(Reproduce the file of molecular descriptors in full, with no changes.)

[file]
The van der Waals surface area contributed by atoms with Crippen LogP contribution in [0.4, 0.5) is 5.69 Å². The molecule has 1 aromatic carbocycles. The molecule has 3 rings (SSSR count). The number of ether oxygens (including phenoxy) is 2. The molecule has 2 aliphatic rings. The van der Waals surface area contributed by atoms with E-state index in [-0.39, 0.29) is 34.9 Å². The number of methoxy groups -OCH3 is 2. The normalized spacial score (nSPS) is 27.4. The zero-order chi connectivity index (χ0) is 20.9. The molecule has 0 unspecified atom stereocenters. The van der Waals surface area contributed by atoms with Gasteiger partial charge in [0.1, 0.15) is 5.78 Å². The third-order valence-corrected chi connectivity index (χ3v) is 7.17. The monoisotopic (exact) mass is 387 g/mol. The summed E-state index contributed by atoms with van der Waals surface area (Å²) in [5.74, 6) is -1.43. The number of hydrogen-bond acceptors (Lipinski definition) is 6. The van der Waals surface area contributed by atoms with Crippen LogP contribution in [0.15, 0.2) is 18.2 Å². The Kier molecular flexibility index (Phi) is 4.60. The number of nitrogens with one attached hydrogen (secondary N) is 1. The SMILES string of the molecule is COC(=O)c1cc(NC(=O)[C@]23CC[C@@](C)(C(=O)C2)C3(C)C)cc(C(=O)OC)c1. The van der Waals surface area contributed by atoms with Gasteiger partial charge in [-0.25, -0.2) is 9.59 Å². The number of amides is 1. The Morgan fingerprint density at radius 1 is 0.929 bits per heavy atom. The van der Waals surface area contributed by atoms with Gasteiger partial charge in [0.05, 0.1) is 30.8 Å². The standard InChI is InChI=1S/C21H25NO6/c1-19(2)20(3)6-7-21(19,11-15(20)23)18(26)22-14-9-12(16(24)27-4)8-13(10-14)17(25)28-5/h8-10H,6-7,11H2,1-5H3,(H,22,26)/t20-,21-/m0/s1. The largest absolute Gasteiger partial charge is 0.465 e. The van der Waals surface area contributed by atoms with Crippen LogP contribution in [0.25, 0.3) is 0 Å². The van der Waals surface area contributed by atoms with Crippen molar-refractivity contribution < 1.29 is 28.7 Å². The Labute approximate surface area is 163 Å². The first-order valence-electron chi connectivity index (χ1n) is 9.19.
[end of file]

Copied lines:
The van der Waals surface area contributed by atoms with Crippen LogP contribution in [0.4, 0.5) is 5.69 Å². The molecule has 1 aromatic carbocycles. The molecule has 3 rings (SSSR count). The number of ether oxygens (including phenoxy) is 2. The molecule has 2 aliphatic rings. The van der Waals surface area contributed by atoms with E-state index in [-0.39, 0.29) is 34.9 Å². The number of methoxy groups -OCH3 is 2. The normalized spacial score (nSPS) is 27.4. The zero-order chi connectivity index (χ0) is 20.9. The molecule has 0 unspecified atom stereocenters. The van der Waals surface area contributed by atoms with Gasteiger partial charge in [0.1, 0.15) is 5.78 Å². The third-order valence-corrected chi connectivity index (χ3v) is 7.17. The monoisotopic (exact) mass is 387 g/mol. The summed E-state index contributed by atoms with van der Waals surface area (Å²) in [5.74, 6) is -1.43. The number of hydrogen-bond acceptors (Lipinski definition) is 6. The van der Waals surface area contributed by atoms with Crippen LogP contribution in [0.15, 0.2) is 18.2 Å². The Kier molecular flexibility index (Phi) is 4.60. The number of nitrogens with one attached hydrogen (secondary N) is 1. The SMILES string of the molecule is COC(=O)c1cc(NC(=O)[C@]23CC[C@@](C)(C(=O)C2)C3(C)C)cc(C(=O)OC)c1. The van der Waals surface area contributed by atoms with Gasteiger partial charge in [-0.25, -0.2) is 9.59 Å². The number of amides is 1. The Morgan fingerprint density at radius 1 is 0.929 bits per heavy atom. The van der Waals surface area contributed by atoms with Gasteiger partial charge in [0.05, 0.1) is 30.8 Å². The standard InChI is InChI=1S/C21H25NO6/c1-19(2)20(3)6-7-21(19,11-15(20)23)18(26)22-14-9-12(16(24)27-4)8-13(10-14)17(25)28-5/h8-10H,6-7,11H2,1-5H3,(H,22,26)/t20-,21-/m0/s1. The largest absolute Gasteiger partial charge is 0.465 e. The van der Waals surface area contributed by atoms with Crippen LogP contribution in [0.25, 0.3) is 0 Å². The van der Waals surface area contributed by atoms with Crippen molar-refractivity contribution < 1.29 is 28.7 Å². The Labute approximate surface area is 163 Å². The first-order valence-electron chi connectivity index (χ1n) is 9.19.